Location: 39.214575 N, 106.310225 W
Lake County, CO
Lake -- U.S. County in Florida
Housing Units (2000): 102830
Land area (2000): 953.150059 sq. miles (2468.647214 sq. km)
Water area (2000): 203.248529 sq. miles (526.411252 sq. km)
Total area (2000): 1156.398588 sq. miles (2995.058466 sq. km)
Located within: Florida (FL), FIPS 12
Location: 28.795924 N, 81.747696 W
Lake County, FL
Lake -- U.S. County in California
Housing Units (2000): 32528
Land area (2000): 1257.958823 sq. miles (3258.098255 sq. km)
Water area (2000): 71.520402 sq. miles (185.236984 sq. km)
Total area (2000): 1329.479225 sq. miles (3443.335239 sq. km)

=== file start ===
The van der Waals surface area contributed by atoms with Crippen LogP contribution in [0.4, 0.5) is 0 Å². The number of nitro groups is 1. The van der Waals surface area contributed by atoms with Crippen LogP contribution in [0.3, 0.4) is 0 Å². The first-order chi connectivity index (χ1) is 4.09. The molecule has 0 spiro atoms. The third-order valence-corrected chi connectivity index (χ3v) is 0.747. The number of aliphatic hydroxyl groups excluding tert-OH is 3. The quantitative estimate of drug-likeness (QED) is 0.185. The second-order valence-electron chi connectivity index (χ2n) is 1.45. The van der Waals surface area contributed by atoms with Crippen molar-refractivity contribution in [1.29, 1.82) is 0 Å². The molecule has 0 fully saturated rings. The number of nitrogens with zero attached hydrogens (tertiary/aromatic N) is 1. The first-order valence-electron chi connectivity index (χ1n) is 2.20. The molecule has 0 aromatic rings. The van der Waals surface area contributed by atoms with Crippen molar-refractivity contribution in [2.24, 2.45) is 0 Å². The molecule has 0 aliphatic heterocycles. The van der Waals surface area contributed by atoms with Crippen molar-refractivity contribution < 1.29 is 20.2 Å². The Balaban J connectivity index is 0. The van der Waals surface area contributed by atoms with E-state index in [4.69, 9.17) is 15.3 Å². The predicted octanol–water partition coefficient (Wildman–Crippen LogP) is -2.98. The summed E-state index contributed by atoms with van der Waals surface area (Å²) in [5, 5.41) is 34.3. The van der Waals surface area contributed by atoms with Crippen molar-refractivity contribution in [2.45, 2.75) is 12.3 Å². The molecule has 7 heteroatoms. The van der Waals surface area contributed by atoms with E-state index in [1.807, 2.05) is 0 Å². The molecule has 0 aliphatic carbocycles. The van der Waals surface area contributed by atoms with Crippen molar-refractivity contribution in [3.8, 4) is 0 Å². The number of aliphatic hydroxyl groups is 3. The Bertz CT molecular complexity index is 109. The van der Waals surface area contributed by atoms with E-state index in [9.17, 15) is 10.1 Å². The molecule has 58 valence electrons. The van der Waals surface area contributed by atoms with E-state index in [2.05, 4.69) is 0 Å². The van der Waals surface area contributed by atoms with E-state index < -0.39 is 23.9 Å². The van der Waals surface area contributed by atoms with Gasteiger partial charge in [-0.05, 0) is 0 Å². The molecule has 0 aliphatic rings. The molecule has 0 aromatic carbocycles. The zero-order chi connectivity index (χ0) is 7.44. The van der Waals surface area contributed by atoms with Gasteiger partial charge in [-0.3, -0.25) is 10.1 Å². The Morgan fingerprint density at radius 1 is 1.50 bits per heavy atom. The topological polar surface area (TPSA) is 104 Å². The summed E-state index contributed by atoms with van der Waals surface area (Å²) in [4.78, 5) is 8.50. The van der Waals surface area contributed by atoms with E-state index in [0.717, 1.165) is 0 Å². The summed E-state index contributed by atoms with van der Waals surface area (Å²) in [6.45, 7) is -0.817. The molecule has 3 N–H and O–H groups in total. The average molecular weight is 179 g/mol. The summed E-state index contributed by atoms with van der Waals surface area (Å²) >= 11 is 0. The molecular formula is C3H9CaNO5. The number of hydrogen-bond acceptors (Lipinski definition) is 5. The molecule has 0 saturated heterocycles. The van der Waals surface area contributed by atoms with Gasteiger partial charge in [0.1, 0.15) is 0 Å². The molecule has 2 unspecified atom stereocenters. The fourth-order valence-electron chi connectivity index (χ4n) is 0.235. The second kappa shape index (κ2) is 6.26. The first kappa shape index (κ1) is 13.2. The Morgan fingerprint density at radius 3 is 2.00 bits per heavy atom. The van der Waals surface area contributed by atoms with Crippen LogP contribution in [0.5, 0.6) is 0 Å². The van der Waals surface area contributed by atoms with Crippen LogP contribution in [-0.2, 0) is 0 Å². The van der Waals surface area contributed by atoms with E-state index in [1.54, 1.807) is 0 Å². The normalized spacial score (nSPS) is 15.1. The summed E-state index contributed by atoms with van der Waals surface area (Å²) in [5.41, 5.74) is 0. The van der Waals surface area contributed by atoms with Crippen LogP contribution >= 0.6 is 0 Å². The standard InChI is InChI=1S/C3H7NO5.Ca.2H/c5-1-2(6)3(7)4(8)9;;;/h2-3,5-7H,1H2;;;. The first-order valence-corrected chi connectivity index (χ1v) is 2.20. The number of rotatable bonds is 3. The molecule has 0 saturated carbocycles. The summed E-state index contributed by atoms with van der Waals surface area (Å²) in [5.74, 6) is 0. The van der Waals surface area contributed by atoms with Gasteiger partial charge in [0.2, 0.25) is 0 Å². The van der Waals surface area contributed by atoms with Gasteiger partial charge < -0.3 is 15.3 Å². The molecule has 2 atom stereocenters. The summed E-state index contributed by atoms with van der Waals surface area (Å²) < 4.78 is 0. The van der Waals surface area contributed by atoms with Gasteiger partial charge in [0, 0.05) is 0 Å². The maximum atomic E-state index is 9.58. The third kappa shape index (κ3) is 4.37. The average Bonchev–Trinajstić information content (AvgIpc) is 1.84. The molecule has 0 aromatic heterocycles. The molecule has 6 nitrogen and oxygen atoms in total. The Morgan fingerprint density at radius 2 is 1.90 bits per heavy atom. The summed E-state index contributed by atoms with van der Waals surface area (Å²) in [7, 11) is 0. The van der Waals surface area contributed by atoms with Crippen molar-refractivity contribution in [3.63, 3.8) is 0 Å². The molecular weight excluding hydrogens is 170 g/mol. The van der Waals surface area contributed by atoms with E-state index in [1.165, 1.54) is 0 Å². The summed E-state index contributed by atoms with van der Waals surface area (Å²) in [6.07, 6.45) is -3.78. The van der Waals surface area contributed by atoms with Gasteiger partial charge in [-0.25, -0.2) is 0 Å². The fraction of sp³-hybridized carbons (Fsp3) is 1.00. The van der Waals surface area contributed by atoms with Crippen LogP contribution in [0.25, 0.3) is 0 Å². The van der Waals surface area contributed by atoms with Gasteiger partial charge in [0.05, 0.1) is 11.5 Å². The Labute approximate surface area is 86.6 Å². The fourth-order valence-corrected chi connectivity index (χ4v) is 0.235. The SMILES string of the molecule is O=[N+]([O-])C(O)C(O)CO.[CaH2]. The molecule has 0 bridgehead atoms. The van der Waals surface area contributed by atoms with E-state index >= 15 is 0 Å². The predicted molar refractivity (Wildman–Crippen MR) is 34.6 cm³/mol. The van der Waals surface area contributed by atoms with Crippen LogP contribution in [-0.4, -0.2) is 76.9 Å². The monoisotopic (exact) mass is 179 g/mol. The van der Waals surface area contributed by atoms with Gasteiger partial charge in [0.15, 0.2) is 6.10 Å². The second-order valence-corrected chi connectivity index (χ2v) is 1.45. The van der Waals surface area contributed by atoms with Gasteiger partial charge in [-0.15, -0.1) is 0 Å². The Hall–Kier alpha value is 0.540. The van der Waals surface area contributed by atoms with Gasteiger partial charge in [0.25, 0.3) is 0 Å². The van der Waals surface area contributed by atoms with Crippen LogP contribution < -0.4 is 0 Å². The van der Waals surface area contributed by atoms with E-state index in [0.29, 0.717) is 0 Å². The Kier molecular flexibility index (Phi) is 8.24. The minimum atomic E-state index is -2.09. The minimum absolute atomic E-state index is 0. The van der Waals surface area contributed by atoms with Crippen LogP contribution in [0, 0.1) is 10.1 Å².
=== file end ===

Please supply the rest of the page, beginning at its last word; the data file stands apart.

Located within: California (CA), FIPS 06
Location: 39.023264 N, 122.751791 W
Lake County, CA
Longman Dictionary of Contemporary English
The Collaborative International Dictionary
Lake \Lake\, n. [Cf. G. laken.]
A kind of fine white linen, formerly in use. [Obs.]
Lake \Lake\ (l[=a]k), n. [F. laque, fr. Per. See Lac.] A pigment formed by combining some coloring matter, usually by precipitation, with a metallic oxide or earth, esp. with aluminium hydrate; as, madder lake; Florentine lake; yellow lake, etc.
Lake \Lake\, n. [AS. lac, L. lacus; akin to AS. lagu lake, sea, Icel. l["o]gr; OIr. loch; cf. Gr. la`kkos pond, tank. Cf. Loch, Lough.] A large body of water contained in a depression of the earth's surface, and supplied from the drainage of a more or less extended area.
Note: Lakes are for the most part of fresh water; the salt lakes, like the Great Salt Lake of Utah, have usually no outlet to the ocean.